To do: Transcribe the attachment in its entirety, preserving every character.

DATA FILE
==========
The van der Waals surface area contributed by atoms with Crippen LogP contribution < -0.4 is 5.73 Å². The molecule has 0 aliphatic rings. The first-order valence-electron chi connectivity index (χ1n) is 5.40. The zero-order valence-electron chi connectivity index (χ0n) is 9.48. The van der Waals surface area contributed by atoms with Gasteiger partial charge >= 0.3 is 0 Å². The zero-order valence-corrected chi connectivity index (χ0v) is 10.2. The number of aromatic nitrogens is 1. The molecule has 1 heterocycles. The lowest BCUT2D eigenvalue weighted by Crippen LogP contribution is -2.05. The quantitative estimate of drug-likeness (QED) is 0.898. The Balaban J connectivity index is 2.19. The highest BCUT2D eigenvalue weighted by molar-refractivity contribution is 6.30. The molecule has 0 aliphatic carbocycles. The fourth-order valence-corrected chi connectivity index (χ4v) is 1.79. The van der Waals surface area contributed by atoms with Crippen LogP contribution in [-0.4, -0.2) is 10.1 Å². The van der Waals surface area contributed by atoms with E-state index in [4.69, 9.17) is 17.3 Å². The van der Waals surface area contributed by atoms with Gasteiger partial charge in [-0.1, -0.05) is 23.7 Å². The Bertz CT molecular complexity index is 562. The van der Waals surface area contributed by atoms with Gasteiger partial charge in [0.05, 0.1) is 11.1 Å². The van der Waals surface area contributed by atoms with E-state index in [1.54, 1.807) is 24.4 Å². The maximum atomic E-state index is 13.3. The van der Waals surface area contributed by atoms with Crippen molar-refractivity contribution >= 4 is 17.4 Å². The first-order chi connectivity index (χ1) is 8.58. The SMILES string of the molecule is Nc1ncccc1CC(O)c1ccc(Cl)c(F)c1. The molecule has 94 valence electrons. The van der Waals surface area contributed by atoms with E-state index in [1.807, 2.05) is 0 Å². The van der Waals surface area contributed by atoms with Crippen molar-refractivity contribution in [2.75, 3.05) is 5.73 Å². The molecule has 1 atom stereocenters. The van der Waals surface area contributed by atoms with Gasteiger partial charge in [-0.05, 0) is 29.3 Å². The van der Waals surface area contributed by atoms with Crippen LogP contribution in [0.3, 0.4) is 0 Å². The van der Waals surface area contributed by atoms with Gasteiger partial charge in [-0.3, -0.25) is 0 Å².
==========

The van der Waals surface area contributed by atoms with Crippen LogP contribution < -0.4 is 5.73 Å². The molecule has 0 aliphatic rings. The first-order valence-electron chi connectivity index (χ1n) is 5.40. The zero-order valence-electron chi connectivity index (χ0n) is 9.48. The van der Waals surface area contributed by atoms with Gasteiger partial charge >= 0.3 is 0 Å². The zero-order valence-corrected chi connectivity index (χ0v) is 10.2. The number of aromatic nitrogens is 1. The molecule has 1 heterocycles. The lowest BCUT2D eigenvalue weighted by Crippen LogP contribution is -2.05. The quantitative estimate of drug-likeness (QED) is 0.898. The Balaban J connectivity index is 2.19. The highest BCUT2D eigenvalue weighted by molar-refractivity contribution is 6.30. The molecule has 0 aliphatic carbocycles. The fourth-order valence-corrected chi connectivity index (χ4v) is 1.79. The van der Waals surface area contributed by atoms with Crippen LogP contribution in [-0.4, -0.2) is 10.1 Å². The van der Waals surface area contributed by atoms with E-state index in [4.69, 9.17) is 17.3 Å². The van der Waals surface area contributed by atoms with Gasteiger partial charge in [-0.1, -0.05) is 23.7 Å². The Bertz CT molecular complexity index is 562. The van der Waals surface area contributed by atoms with Gasteiger partial charge in [0.05, 0.1) is 11.1 Å². The van der Waals surface area contributed by atoms with E-state index in [1.54, 1.807) is 24.4 Å². The maximum atomic E-state index is 13.3. The van der Waals surface area contributed by atoms with Crippen molar-refractivity contribution >= 4 is 17.4 Å². The first-order chi connectivity index (χ1) is 8.58. The SMILES string of the molecule is Nc1ncccc1CC(O)c1ccc(Cl)c(F)c1. The molecule has 94 valence electrons. The van der Waals surface area contributed by atoms with E-state index in [1.807, 2.05) is 0 Å². The van der Waals surface area contributed by atoms with Crippen molar-refractivity contribution in [2.75, 3.05) is 5.73 Å². The molecule has 1 atom stereocenters. The van der Waals surface area contributed by atoms with Gasteiger partial charge in [-0.05, 0) is 29.3 Å². The van der Waals surface area contributed by atoms with Crippen LogP contribution in [0.3, 0.4) is 0 Å². The van der Waals surface area contributed by atoms with Gasteiger partial charge in [-0.3, -0.25) is 0 Å².